Since this might be a requirement that would come back for similar types of controls, we determined that building a control that would use regular expressions instead of hard coding the logic inside the control would be beneficial. This allowed us to pass the Regular Expression as an input parameter, and while doing this we also passed a string for an error message in case an invalid value is entered that does not match the expression.
If this is the first PCF control that you will be developing, I recommend that you read my PCF Control Guide, or watch the video https://www.youtube.com/watch?v=FxWF-LCCB4g&t=1s for step by step instructions on how to create your first PCF Custom Control.
Now that we have done all the prep work, we are ready to start creating our new PowerApps Component Framework custom control. In this post, I will go through a step by step explanation create the PCF control and deploy it to your Model-Driven app/CDS environment.
First we will configure the Manifest file. You will notice that the manifest file has three properties. The first property is the bound control, while the second and the third are the Regular Expression and the text to display in the control in case of an error.
Our purpose for this custom control was for Tax Id validation, but since it is using Regular Expressions and a custom message, it can technically be used for any type of expression.
The declarations part of the index.ts file contains the regular declarations. I used common names and these can be used for different types of controls.
Next we need to write the code for the init function to initialize the control. We set the global control values, design the custom control attribute and finally, we need to check whether the form is read-only or not. This was something that we added later in development as our QA found a bug that the field was still editable when the form was read-only.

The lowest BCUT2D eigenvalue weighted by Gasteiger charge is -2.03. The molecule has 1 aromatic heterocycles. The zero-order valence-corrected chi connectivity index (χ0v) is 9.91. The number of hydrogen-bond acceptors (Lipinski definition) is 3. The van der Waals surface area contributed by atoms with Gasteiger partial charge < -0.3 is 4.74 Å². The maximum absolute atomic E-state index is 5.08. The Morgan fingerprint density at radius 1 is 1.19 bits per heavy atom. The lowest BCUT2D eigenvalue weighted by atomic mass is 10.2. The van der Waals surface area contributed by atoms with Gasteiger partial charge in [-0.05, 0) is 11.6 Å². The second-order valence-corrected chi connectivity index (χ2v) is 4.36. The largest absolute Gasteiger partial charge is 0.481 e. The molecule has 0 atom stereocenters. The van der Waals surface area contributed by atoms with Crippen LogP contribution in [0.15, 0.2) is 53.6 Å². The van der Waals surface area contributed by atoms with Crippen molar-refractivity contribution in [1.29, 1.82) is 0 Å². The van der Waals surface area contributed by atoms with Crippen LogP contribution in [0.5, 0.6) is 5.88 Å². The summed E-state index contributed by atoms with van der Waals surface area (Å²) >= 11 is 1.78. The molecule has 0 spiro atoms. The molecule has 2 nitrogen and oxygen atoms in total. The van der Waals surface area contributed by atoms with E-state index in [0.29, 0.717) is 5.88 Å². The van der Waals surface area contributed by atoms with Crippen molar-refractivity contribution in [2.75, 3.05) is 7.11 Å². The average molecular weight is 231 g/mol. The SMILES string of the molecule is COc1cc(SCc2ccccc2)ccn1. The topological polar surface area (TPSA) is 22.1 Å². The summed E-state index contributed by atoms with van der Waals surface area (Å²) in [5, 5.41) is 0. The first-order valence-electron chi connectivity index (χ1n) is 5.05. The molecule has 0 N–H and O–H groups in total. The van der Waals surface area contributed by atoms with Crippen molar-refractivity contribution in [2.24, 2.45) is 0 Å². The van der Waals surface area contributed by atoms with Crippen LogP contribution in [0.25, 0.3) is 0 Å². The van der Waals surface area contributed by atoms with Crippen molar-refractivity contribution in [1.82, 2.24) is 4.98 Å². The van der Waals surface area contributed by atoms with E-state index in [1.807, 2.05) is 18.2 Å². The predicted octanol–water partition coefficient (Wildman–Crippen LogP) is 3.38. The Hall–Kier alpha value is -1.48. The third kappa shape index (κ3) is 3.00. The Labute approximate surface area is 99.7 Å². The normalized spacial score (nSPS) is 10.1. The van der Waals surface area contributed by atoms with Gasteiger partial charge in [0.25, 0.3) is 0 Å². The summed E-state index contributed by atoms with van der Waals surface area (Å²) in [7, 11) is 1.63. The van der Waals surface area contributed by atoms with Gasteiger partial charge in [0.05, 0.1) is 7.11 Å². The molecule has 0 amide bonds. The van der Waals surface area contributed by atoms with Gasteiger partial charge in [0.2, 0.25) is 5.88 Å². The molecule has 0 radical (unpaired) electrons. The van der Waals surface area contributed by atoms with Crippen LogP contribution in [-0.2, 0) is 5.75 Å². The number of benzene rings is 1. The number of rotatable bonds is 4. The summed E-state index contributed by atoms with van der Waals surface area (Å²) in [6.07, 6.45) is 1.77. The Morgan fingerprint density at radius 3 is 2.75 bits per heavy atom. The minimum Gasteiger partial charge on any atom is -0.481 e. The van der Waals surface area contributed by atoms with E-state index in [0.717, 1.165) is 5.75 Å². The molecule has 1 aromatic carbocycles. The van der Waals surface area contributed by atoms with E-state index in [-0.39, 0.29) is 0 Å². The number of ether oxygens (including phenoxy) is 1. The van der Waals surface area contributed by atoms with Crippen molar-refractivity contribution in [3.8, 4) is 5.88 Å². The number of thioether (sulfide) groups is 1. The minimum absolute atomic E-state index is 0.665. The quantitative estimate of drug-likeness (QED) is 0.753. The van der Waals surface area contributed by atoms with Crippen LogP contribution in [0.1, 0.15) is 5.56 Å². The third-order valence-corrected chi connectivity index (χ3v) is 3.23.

Still within the init function we configure the current value and error Element. The current value is taking the current value from the attribute, and setting the value in the custom control. We then create the error message (to display like the rest of the controls of the form when an error occurs).
In the updateView function we modify the value and verify if there are errors in the control. We also set the error message in the header to only display for 5 seconds. This can be modified to display it constantly and remove when the error is fixed.
The getOutputs function simply returns the value of the attribute. The customAttributeChanged event checks if the value matches the regular expression using the RegEx.test function to determine.
If the Regular Expression text is valid, we set the value of the custom Attribute and hide the error message. If the test is not valid we display the error message.
Note that we also need to add logic to validate what happens in the case the custom attribute is null or has a length of 0 so that we can do not display any error in those situations where the user has actually delete those values, and of course we need to call the notifyOutputChanged event at the end.
Once all the code is done, build and test the control and then deploy it in your environment. You can follow the instructions of building and testing the control by clicking on the link of the guide at the top of this post.
Once the control is deployed, we can set it up in field properties by adding the Control, designating on whether it will be used for Web, Tablet or Phone (or all of them), and setting the properties of the control. The image bellows shows the regular expression and the default error message that will be displayed.
Although not completely verified, but it seems that the maximum length of the value that you can enter for a particular property is 100 characters. Some Regular Expressions are longer than that, so you might need to use other alternatives.
You can download the source code of the control from github by clicking on the link below.